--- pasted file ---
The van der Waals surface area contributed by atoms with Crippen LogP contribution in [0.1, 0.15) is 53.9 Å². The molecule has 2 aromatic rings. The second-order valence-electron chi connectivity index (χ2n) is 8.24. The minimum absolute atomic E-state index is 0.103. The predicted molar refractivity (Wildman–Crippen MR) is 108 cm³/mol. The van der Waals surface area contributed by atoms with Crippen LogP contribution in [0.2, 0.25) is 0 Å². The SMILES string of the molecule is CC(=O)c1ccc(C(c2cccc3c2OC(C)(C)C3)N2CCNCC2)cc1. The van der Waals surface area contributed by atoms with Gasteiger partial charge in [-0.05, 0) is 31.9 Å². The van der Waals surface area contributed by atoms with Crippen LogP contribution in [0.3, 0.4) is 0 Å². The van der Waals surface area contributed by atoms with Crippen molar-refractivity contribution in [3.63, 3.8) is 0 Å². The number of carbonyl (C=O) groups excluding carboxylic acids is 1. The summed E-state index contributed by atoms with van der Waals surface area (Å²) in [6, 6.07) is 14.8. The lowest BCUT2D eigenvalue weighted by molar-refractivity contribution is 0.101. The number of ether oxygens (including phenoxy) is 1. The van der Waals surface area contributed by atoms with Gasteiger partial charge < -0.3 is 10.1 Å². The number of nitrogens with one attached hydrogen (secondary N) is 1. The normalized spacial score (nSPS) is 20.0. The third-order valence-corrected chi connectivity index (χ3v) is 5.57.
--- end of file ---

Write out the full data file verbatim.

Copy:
The van der Waals surface area contributed by atoms with Crippen LogP contribution in [0.1, 0.15) is 53.9 Å². The molecule has 2 aromatic rings. The second-order valence-electron chi connectivity index (χ2n) is 8.24. The minimum absolute atomic E-state index is 0.103. The predicted molar refractivity (Wildman–Crippen MR) is 108 cm³/mol. The van der Waals surface area contributed by atoms with Crippen LogP contribution in [0.2, 0.25) is 0 Å². The SMILES string of the molecule is CC(=O)c1ccc(C(c2cccc3c2OC(C)(C)C3)N2CCNCC2)cc1. The van der Waals surface area contributed by atoms with Gasteiger partial charge in [-0.05, 0) is 31.9 Å². The van der Waals surface area contributed by atoms with Crippen LogP contribution in [0.3, 0.4) is 0 Å². The van der Waals surface area contributed by atoms with Crippen molar-refractivity contribution in [3.63, 3.8) is 0 Å². The number of carbonyl (C=O) groups excluding carboxylic acids is 1. The summed E-state index contributed by atoms with van der Waals surface area (Å²) in [6, 6.07) is 14.8. The lowest BCUT2D eigenvalue weighted by molar-refractivity contribution is 0.101. The number of ether oxygens (including phenoxy) is 1. The van der Waals surface area contributed by atoms with Gasteiger partial charge < -0.3 is 10.1 Å². The number of nitrogens with one attached hydrogen (secondary N) is 1. The normalized spacial score (nSPS) is 20.0. The third-order valence-corrected chi connectivity index (χ3v) is 5.57.